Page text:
Littlemill 29 Year Old joins the Private Cellar Collection

let’s begin

Littlemill Distillery has been closed for around two and a half decades. But  lucky for us, someone has managed to bottle their last remaining malt.

The tragedy of Littlemill

Littlemill Distillery was once full of history, having been the oldest licensed distillery (something that was only recently discovered). The license was granted to Robert Muir to “retail ale, beer and other excisable liquors”. Of course, it wasn’t until 1823 that whisky became taxable , but at this time Jane McGregor became the licensee of Littlemill, and was the first female to ever do so for anywhere.

So Littlemill has been around for a long time, and during that time it has passed from hand to hand. It has been owned by the likes of Hector Henderson, who owned shares in Campbeltown, Hay & Co., Barton Distilling and finally the Loch Lomond Group, who own it today.

It was the Loch Lomond Group who bought the remaining casks of Littlemill malt, after the distillery was closed in 1994, disassembled in 1997 and accidently went on fire in 2004. They have released the malt as part of the Private Cellar Collection, which is a series made from those last remaining casks.

Michael Henry, Master Blender at Loch Lomond commented on the malt saying, “The latest expression in the Private Cellar collection helps to tell another piece of the Littlemill story. Littlemill has always represented the traditional Lowland ‘floral’ style, and over the years the distillation and maturation processes evolved to maintain this flavour profile.

“The first Private Cellar release in 2015 was designed to reflect Littlemill’s original quality and style. The second release in 2017 focussed more on the distillery influence, and by maturing the liquid in refill bourbon casks the distilling process became the main factor in defining the whisky’s character. Littlemill 29 year old, our 2019 release, focuses on the influence of wood.”

This malt was first distilled in 1990 and has been matured in oloroso sherry and French limousine casks.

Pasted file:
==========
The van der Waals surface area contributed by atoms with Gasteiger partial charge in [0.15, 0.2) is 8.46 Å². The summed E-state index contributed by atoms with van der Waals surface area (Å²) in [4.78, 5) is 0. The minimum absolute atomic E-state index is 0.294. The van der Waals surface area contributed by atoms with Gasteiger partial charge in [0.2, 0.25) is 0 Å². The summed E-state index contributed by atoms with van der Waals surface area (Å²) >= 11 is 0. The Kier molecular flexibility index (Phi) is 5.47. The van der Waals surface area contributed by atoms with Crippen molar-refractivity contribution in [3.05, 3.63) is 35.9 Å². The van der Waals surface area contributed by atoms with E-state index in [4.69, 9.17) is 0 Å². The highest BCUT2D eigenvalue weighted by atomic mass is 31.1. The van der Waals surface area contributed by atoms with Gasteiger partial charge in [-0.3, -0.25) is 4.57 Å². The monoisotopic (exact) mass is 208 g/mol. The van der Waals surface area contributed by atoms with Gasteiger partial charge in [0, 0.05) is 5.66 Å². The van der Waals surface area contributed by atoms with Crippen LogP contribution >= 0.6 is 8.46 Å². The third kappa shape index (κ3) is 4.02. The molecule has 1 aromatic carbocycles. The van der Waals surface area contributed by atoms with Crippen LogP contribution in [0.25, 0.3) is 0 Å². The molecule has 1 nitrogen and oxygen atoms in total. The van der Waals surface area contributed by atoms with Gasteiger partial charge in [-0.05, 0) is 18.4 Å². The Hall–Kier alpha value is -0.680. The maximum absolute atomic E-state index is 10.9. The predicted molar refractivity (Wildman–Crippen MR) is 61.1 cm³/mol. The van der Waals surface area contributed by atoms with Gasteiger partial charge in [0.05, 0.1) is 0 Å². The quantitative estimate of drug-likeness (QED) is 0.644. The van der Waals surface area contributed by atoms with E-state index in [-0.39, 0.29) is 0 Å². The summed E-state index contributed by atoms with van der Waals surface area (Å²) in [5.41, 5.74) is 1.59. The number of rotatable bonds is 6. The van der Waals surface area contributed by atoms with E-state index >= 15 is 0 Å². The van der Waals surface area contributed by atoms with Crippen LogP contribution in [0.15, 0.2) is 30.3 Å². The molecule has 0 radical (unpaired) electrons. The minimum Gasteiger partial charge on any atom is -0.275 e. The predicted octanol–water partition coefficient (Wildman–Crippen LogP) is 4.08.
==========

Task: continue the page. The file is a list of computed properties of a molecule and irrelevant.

The nose begins with floral notes of heather and honey, with lots of oak tannins and vanilla. It is very sweet and easy going. Soft orchard fruits and hints of citrus appear, adding a nice liveliness. The oak wood plays a huge part of the nose and brings out more caramel, toffee notes. Floral notes are delicate but brilliant and work well with the wood.

The palate is full of sherry spice and caramel. It has an incredibly smooth mouth feel. Christmas cake with sprigs of heather, cherry blossom and lots of dried fruit and nuts comes to mind. Oak wood and lots of vanilla bring in a lovely rich sweetness.

The finish is bold and lingering, with lots of floral notes and a hint of honey.

Not only is this an exceptional malt but it one of the few remaining chances to taste Littlemill malt. And sure if you’ve got £2,750 lying around, why not!

What do you think of bringing back malt from silent distilleries? Start the conversation in the comments

Tags: Littlemill 29Littlemill DistilleryPrivate Cellar collection
Picture of Greg


My name is Greg, and I’m a brand strategy consultant, writer, speaker, host and judge specialising in premium spirits. My mission is to experience, share and inspire with everything great about whisky, whiskey, gin, beer and fine dining through my writing, my brand building and my whisky tastings.

You might be interested in

More from the blog

Leave a comment

Login / register